The Corporate Terrorist Tax
Jude Wanniski
July 11, 2002


There is absolutely no doubt that the beating Wall Street is taking is the result of the frenzy in the U.S. Senate to make it a crime to do business in the United States. The 97-to-0 vote in the Senate to criminalize “accounting fraud” was an act of stunning stupidity by the greatest deliberative body on earth. At first I thought it a joke until it became clear Senate Minority Leader Trent Lott had been sucked into a “clever strategy” to cut the GOP’s political losses by aiming for a “reasonable” compromise with the House. This is exactly how the Smoot-Hawley Tariff Act passed, except then it was the House in 1929 that voted it through in the expectation that it would be killed in the Senate. We said two weeks ago when Worldcom blew up that by itself it would not do great damage to the economy, but that the congressional response to “fix” capitalism was the big worry. Our Chris Ecclestone wondered if “George W. Bush would become the Hoover of this era.” 

That’s exactly what is happening, as the two political parties compete to see which can force more morality on the American businessman. As if there is not already incredible risks in doing business in the United States, the government proposes to put businessmen in jail for up to ten years if their accountant makes a mistake. This is the equivalent of the tax of political terrorism that struck on 9-11. When the government makes it more difficult for business to be transacted, less business will be done. Capitalism cannot function when senior management of multi-billion dollar corporations face hard time in the slammer if there are challenges to the way they are managing their finances. Those in the line of fire might as well take what is left of their stock portfolios and go fishing. If this legislation passes as is, we could easily see the DJIA sell off another 1000 points. This means we have to pray the House of Representatives ties up the legislation in conference for a long time – or that President Bush threatens to veto a bill that has gotten out of control.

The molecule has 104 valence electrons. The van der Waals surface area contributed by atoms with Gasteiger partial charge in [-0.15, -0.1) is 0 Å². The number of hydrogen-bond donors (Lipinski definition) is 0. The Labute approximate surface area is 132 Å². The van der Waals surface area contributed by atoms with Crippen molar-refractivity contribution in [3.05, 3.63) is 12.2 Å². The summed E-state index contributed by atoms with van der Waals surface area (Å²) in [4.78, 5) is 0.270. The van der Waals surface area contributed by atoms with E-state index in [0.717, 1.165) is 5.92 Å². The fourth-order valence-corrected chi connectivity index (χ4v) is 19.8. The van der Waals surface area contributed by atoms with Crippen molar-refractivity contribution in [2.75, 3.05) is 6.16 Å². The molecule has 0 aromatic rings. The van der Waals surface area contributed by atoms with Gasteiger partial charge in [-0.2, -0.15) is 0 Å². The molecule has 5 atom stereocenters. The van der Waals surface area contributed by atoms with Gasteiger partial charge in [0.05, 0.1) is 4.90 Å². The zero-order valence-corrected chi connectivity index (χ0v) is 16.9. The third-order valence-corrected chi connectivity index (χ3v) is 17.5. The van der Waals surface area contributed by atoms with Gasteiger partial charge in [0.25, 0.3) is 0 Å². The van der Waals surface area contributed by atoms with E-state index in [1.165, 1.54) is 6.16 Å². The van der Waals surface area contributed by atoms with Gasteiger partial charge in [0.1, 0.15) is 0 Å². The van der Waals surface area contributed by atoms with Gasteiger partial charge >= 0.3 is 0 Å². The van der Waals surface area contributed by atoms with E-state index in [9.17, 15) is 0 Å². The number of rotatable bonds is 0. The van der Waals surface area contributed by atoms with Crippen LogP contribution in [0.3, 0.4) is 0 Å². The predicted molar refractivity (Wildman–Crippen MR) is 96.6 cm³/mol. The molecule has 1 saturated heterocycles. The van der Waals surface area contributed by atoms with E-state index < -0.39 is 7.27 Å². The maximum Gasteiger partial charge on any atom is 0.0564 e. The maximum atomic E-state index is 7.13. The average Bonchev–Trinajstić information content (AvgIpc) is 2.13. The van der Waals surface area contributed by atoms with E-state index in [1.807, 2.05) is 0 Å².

We cannot expect much from the Bush team, though, as this legislative crisis is exposing the weakness of the team. On an MSNBC “Townhall” show last night, Treasury Secretary Paul O’Neill denied that the legislation had anything to do with the decline on Wall Street! And when asked, O’Neill said he was “not concerned that the Senate would go too far.” He would only be concerned if the legislation was left “ambiguous,” which could mean the Department of Justice and Security & Exchange Commission should “shoot to kill.”  Commerce Secretary Don Evans was no better. On the same show, he said the market might be falling because it is concerned about the “partisan politics” being played on Capitol Hill. This also smacked of 1929, when Republicans complained the market was crashing because the Democrats were dragging their feet on Smoot-Hawley. 

The SEC scramble to save Chairman Harvey Pitt has also become part of the problem. It has put out an order that by August14 any publicly traded company with revenues greater than $1.2 billion during the last fiscal year must submit written statements under oath from the principal executive officer and the principal financial officer that all their statements are accurate. We will see as a result myriad adjustments and restatements of earnings that in no way violate any law, but the proponents of “fixing capitalism” will not let the news play that way. In an effort to be very safe, corporations may report so many qualifications and restatements that it will seem the legislation would have to be tightened even further, with Sen. John McCain [R AZ] calling for capital punishment of CEOs and CFOs. In the weeks ahead, the volatility of the equity markets will be dominated by the statements and maneuvers that surround this legislation.